The talks led to the Belfast Agreement of April 10, 1998 (also known as the Good Friday Agreement), which set up an inclusive devolved government, and altered the claim to the whole island in Articles 2 and 3 of the Constitution of Ireland. The party has been nominally committed to constitutional politics since then, though the demand that the IRA decommission all of its arms has led to repeated suspensions of the assembly. The IRA started decommissioning arms after a deal was agreed restoring the suspended NI Assembly. The attacks of September 11th, 2001 in America, and Sinn Féin's criticisms of US foreign policy have led to a decrease in much of its support among Americans previously enjoyed in the US, though this has had no detectable effect on Sinn Féin's policies. The alleged discovery of a spy ring by the PSNI, which was widely publicised and supposedly linked to the IRA, operating within the Northern Ireland civil service and including Sinn Fein's head of administration at the Assembly, led to the suspension of the Executive and the reinstatement of direct rule in Northern Ireland by London, a suspension already on the brink of being triggered amid threats of resignation from First Minister David Trimble over the apparently slow pace of IRA decomissioning. No-one was ever charged in relation to this. The Belfast Agreement (also known as the Good Friday Agreement and, more rarely, as the Stormont Agreement) was a major step in the Northern Ireland peace process. ... April 10 is the 100th day of the year in the Gregorian calendar (101st in leap years). ... 1998 is a common year starting on Thursday of the Gregorian calendar, and was designated the International Year of the Ocean. ... Article 2 and Article 3 of Bunreacht na hÉireann, the constitution of the Republic of Ireland, were adopted with the constitution as a whole in 1937, but completely revised by means of the Nineteenth Amendment which took full effect in 1999. ... The September 11, 2001 attacks were a series of coordinated Islamist terrorist attacks carried out in the United States on Tuesday, September 11, 2001. ... The Police Service of Northern Ireland (PSNI) is the police service that covers Northern Ireland. ... Direct Rule is the term given to the running of the day-to-day administration of Northern Ireland directly from Westminster. ... The term First Minister refers to the leader of a cabinet United Kingdom In the United Kingdom, the term First Minister was once used interchangeably with Prime Minister, as in Winston Churchills famous line: I did not become Her Majestys First Minister so that I might oversee the... The Right Honourable David Trimble (born October 15, 1944) is a Northern Ireland politician, leader of the Ulster Unionist Party (UUP), former First Minister of Northern Ireland, MP and MLA. He shared the 1998 Nobel Peace Prize with John Hume of the Social Democratic and Labour Party. ...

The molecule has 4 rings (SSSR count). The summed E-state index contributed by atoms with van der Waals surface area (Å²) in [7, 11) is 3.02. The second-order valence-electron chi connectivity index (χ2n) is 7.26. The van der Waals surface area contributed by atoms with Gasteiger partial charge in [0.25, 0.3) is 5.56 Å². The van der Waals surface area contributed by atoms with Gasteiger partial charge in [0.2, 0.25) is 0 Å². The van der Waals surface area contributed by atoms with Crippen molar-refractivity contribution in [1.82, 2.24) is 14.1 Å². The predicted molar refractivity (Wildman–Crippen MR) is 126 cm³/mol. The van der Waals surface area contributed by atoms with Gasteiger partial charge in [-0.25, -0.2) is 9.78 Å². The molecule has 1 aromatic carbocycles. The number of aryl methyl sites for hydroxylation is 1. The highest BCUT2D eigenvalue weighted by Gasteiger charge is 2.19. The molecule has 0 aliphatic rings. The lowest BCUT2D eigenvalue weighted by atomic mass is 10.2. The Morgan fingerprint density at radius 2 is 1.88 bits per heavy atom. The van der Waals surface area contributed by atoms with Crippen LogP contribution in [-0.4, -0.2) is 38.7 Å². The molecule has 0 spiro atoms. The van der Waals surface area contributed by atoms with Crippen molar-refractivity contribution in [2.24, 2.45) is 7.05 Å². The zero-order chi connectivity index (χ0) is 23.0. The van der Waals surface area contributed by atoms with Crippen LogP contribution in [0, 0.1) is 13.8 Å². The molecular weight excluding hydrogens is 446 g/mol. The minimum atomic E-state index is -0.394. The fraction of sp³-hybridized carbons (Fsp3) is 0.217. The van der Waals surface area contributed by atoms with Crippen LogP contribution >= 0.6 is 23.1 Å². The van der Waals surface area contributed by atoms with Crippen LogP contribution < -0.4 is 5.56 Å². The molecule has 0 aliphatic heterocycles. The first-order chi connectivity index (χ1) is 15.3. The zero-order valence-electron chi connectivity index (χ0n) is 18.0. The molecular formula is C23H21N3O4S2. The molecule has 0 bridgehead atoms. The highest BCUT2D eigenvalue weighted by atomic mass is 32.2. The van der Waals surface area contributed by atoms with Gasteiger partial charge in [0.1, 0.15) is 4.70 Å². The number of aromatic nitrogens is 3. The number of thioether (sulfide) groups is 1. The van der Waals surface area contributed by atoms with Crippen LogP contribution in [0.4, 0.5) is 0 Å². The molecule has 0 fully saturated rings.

Increase in support